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We know false claims are the anomaly (two to eight per cent, according to FBI studies). Conviction rates have not risen a whit: according to the 2012 study “Sexual Assault in Canadian Law” they stand at 0.3 per cent. Consider the defence lawyer slang for questioning those who dare come forward: “whacking.” It may seem inflammatory to suggest women are worse off now compared to a time when marital rape had just been labelled a crime.
Changes to the Criminal Code were intended to improve how courts treated complainants, almost always women, and to broaden understanding of sexual assault.
“But will you have more success [as a complainant]? And that’s the problem.” Sexual assault remains the most unreported (only eight per cent reported in 2004, according to Statistics Canada’s crime victimization survey, which interviews women anonymously) and underprosecuted of offences.
Lawyers regularly discuss whether they’d advise a loved one to report a sexual assault, says Butt.
That sends a signal too, says Hnatiw: “For a lot of women, coming forward and laying charges is about regaining control over a horrific event in their lives.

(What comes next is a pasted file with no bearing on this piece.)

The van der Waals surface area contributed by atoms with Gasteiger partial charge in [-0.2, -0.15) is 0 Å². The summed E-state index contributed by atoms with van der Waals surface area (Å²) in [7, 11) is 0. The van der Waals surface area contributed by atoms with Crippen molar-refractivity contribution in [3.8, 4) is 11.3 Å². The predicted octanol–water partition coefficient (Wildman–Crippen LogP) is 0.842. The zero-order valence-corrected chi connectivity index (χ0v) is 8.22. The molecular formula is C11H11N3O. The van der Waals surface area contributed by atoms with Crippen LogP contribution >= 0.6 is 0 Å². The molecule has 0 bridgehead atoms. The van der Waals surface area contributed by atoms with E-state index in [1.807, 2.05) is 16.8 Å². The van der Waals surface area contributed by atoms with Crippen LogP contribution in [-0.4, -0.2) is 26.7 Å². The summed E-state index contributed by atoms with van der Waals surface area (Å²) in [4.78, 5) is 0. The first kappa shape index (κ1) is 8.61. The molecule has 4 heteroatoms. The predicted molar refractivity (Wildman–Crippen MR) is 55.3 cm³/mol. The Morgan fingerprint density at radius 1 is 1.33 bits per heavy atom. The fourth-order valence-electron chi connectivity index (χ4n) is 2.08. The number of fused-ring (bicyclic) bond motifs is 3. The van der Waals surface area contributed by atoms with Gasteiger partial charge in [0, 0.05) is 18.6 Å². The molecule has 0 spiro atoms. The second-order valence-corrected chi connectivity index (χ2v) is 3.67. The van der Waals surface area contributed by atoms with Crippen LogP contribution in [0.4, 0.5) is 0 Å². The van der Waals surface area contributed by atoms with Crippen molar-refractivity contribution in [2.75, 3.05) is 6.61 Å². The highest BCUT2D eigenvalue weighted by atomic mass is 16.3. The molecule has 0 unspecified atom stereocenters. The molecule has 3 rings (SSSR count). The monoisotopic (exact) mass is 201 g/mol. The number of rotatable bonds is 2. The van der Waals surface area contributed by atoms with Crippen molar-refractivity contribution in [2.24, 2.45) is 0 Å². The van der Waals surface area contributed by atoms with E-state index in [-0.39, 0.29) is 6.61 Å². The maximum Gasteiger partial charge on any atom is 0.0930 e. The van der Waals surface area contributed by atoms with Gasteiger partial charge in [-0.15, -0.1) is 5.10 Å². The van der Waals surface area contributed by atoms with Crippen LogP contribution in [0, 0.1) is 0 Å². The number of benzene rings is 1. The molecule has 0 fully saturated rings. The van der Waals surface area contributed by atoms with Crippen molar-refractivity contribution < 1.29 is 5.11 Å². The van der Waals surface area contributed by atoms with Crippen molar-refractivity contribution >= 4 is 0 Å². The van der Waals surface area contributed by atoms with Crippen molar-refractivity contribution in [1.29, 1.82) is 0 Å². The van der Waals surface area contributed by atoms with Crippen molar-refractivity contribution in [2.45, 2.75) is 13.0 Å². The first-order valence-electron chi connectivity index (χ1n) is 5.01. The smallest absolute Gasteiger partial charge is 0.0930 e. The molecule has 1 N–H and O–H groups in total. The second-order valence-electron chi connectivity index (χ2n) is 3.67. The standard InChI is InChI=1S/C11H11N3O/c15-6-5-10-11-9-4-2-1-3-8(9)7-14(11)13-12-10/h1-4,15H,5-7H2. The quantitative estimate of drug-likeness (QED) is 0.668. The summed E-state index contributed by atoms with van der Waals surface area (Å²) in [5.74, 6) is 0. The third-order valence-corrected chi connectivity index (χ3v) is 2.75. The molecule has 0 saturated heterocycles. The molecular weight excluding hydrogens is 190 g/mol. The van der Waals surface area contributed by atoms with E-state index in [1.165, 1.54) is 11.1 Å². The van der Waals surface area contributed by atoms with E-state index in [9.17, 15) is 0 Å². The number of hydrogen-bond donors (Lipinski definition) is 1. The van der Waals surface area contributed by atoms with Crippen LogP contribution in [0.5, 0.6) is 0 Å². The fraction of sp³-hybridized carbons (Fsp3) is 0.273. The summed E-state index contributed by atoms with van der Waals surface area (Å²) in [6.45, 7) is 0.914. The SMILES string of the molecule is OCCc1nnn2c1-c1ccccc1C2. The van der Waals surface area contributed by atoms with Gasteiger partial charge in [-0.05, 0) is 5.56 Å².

Yet those working within the system note changes unanticipated when laws were rewritten decades ago—like cellphones and social media—which render rape shields porous and that breach complainant privacy in new ways.
Twenty years ago, complainants protected by publication bans weren’t at risk of online bullying and harassment.
They claimed a cellphone video taken by one of the boys showed the woman “smiling” and “laughing.” Then the capper: they reported the woman had been drinking alcohol with her father and made the outrageous claim the pair were having sex, a charge denied by the father.
(The woman has not spoken.) The media had a field day impugning the woman. “We need to focus on those five individuals who committed this heinous crime and what were the bad decisions they made all throughout the day,” Cumbo said. What would click in someone’s mind to think that something like that was okay? “There’s far too much scrutiny of the victim in sexual assault cases,” Toronto lawyer Susan Chapman says.And there was no risk of defence lawyers combing through Instagram and Tinder to seek out incriminating pics or posts to create reasonable doubt.